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by Abigail Van Buren

Man Wants to Open Door Wife Shut on His Family

DEAR ABBY: I never thought I would be writing to you. My wife, "Annie," does not care for my family, so we spend every holiday with her family. She says my family lives "too far away" to visit, although hers lives only a few miles closer.

Annie and I are happy together, but shutting out my family completely is starting to bother me. I think of them on holidays and their birthdays and would like to share these times with them. I try to discuss this with Annie, but she always says, "We'll talk about it another time" -- then she always initiates sex. (I just realized this.) It does take my mind off the discussion for the time being.

Have you had letters from anyone else who neglected his family because of his spouse and later regretted it? -- "SAM" IN PITTSBURGH

DEAR SAM: Yes, I have heard from many readers who deeply regretted not spending more time with their families while they were able to. (Especially parents.)

A large part of a loving marriage is compromise, which may mean spending time with people because they are important to one's spouse. The next time you discuss this with Annie, point this out, take a cold shower and keep talking.

DEAR ABBY: I am a 22-year-old single woman, independent and very nice-looking -- so I am told. For two years, I was seeing a married man who was separated from his wife. He said he and his wife were trying to work out their problems with a counselor for the sake of their three kids, but he was still very much in love with me. I sent him back to his wife and family.

I took a month's vacation to try and forget him. Now I'm home, and he is on the phone trying to get me to see him. I don't want to see him because he is a very convincing man and I don't want to start up with him again. On the other hand, I really love him. Half of me wants to see him again, and the other half tells me I shouldn't. I need your advice as soon as possible. -- IN LOVE IN NEW MEXICO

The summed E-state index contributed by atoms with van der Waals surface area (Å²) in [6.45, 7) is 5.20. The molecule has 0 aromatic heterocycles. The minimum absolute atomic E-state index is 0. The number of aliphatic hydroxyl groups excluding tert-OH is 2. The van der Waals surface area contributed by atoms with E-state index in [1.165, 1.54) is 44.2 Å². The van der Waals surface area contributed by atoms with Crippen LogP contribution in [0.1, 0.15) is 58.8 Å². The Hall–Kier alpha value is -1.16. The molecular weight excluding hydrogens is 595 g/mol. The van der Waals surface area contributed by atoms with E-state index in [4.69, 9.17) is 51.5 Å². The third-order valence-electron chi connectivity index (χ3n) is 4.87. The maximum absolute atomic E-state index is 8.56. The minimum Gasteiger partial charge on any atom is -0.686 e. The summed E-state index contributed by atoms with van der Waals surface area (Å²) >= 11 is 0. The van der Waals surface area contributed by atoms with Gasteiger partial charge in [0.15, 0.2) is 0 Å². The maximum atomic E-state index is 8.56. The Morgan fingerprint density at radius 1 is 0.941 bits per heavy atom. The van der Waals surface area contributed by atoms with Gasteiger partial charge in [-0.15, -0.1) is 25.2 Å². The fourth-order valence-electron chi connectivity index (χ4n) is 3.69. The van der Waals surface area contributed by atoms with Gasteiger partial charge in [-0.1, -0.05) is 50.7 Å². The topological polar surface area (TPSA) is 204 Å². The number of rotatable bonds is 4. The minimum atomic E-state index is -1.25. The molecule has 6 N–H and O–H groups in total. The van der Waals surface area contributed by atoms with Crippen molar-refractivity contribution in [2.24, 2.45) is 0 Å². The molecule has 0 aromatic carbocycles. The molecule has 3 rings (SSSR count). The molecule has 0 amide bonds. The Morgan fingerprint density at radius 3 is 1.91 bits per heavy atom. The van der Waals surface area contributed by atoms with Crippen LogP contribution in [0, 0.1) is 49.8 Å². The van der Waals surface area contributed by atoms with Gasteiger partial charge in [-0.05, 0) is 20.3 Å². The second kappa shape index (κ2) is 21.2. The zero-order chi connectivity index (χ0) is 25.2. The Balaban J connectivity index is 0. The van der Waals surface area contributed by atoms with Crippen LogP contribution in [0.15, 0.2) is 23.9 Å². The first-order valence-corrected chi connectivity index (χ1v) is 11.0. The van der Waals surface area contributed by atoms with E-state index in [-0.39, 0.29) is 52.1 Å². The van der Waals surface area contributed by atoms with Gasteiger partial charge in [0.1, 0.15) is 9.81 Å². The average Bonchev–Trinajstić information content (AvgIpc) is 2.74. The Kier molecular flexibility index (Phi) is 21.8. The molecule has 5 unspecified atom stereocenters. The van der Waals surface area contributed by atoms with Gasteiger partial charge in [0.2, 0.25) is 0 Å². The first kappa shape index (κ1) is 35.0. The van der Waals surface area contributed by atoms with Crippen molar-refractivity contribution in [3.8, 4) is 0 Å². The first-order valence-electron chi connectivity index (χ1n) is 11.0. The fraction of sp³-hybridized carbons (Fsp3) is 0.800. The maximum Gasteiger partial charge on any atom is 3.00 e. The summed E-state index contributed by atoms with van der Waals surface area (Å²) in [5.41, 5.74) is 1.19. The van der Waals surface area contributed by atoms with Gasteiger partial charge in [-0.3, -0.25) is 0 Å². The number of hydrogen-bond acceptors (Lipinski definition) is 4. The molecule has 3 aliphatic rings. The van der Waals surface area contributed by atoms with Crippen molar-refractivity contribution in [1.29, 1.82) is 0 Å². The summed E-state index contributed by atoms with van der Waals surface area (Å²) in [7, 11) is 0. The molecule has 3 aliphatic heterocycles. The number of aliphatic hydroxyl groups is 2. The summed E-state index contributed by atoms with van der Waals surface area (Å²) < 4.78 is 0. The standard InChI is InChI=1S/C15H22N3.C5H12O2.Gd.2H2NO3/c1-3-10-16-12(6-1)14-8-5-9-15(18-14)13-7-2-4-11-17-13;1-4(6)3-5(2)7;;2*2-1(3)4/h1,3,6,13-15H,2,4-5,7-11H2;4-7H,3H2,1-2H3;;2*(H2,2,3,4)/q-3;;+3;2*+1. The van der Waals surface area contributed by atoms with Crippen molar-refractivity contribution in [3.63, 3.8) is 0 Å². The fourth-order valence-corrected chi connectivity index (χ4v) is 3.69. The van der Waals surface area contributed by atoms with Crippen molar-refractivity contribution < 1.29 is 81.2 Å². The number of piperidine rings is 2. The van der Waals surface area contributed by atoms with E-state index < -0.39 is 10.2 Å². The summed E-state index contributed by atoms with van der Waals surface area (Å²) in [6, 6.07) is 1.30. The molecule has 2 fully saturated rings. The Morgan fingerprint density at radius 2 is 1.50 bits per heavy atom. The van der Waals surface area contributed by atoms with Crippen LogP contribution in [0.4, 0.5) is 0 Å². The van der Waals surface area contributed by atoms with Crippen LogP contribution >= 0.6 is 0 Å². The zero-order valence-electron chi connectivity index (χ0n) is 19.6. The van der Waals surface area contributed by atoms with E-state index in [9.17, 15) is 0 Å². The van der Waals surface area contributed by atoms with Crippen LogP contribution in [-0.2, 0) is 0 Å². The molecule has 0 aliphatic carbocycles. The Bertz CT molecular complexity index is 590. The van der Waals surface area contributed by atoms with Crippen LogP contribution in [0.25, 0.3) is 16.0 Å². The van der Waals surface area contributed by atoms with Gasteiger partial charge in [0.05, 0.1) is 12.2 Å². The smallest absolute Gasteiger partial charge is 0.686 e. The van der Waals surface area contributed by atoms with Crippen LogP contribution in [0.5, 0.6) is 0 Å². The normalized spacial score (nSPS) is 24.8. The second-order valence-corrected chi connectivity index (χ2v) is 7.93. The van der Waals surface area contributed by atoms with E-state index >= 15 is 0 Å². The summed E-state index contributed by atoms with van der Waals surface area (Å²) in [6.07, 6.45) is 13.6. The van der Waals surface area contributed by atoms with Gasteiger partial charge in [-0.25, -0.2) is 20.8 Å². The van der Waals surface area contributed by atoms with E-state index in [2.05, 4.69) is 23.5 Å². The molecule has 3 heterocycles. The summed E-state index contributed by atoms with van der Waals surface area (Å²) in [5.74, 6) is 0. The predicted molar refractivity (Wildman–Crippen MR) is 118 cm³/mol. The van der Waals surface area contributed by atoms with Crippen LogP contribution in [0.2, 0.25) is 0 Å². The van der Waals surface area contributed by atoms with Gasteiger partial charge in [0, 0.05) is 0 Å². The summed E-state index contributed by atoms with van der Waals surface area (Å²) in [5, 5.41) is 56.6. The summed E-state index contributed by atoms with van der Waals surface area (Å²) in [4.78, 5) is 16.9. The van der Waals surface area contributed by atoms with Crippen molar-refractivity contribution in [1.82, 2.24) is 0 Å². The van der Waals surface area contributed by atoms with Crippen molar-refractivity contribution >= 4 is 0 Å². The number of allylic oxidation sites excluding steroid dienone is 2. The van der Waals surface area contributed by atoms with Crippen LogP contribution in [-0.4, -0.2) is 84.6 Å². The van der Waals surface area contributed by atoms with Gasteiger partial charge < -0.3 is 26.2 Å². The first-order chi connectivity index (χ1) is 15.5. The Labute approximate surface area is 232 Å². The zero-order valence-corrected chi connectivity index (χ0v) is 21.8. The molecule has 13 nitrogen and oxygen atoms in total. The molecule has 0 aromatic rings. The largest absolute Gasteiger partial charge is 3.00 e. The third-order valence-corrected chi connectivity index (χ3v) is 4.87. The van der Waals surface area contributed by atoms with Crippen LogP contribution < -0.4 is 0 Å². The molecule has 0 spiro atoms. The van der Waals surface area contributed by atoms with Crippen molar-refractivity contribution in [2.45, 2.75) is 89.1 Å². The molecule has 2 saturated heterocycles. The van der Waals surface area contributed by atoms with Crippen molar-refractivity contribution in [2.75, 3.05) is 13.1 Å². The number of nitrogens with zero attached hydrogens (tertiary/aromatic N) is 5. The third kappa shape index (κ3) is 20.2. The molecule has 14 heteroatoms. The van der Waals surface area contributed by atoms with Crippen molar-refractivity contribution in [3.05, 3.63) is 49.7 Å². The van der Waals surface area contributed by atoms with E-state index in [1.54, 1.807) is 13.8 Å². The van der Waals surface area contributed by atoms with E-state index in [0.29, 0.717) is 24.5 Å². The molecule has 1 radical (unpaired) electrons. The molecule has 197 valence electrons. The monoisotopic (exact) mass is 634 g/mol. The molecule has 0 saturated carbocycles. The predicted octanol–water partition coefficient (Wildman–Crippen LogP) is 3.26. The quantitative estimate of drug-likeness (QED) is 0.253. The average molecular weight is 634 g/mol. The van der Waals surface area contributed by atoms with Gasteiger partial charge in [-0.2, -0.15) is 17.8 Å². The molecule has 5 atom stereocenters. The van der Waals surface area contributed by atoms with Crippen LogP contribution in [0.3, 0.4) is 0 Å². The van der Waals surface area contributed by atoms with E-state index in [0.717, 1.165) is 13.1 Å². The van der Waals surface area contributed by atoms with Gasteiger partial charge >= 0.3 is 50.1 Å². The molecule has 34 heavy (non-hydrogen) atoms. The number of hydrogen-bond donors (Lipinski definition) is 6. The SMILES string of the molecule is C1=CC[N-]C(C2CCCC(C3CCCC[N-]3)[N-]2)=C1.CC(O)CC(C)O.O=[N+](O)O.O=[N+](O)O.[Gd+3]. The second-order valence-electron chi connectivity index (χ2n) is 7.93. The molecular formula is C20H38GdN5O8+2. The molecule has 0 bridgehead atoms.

DEAR IN LOVE: Listen to the half with the brains in it, and tell him to stay with his family.

DEAR ABBY: Is there a universal sign of apology? There are many universal rude gestures known by everyone, but I often wish I had a signal saying "I'm sorry."

For example, if I were daydreaming at a red light and the driver behind me had to honk the horn, how could I let that driver know that I'm sorry? Other examples: splashing someone on the sidewalk, or misjudging the distance in passing so the other driver had to slow down.

Perhaps this "I apologize" sign would work if you absentmindedly jostled another person in a multilingual area, and you weren't sure which language to apologize in.

If there isn't such a sign, maybe you should invent one. You have enough readers. Perhaps we could create a more polite environment. -- SMALL TOWN IN NEBRASKA

DEAR SMALL TOWN: A smile, a salute, a nod, or just a plain "Oops" with the appropriate facial expression would do.

To get Abby's booklet "How to Write Letters for All Occasions," send a long, business-size, self-addressed envelope, plus check or money order for $3.95 ($4.50 in Canada) to: Dear Abby, Letter Booklet, P.O. Box 447, Mount Morris, Ill. 61054. (Postage is included.)

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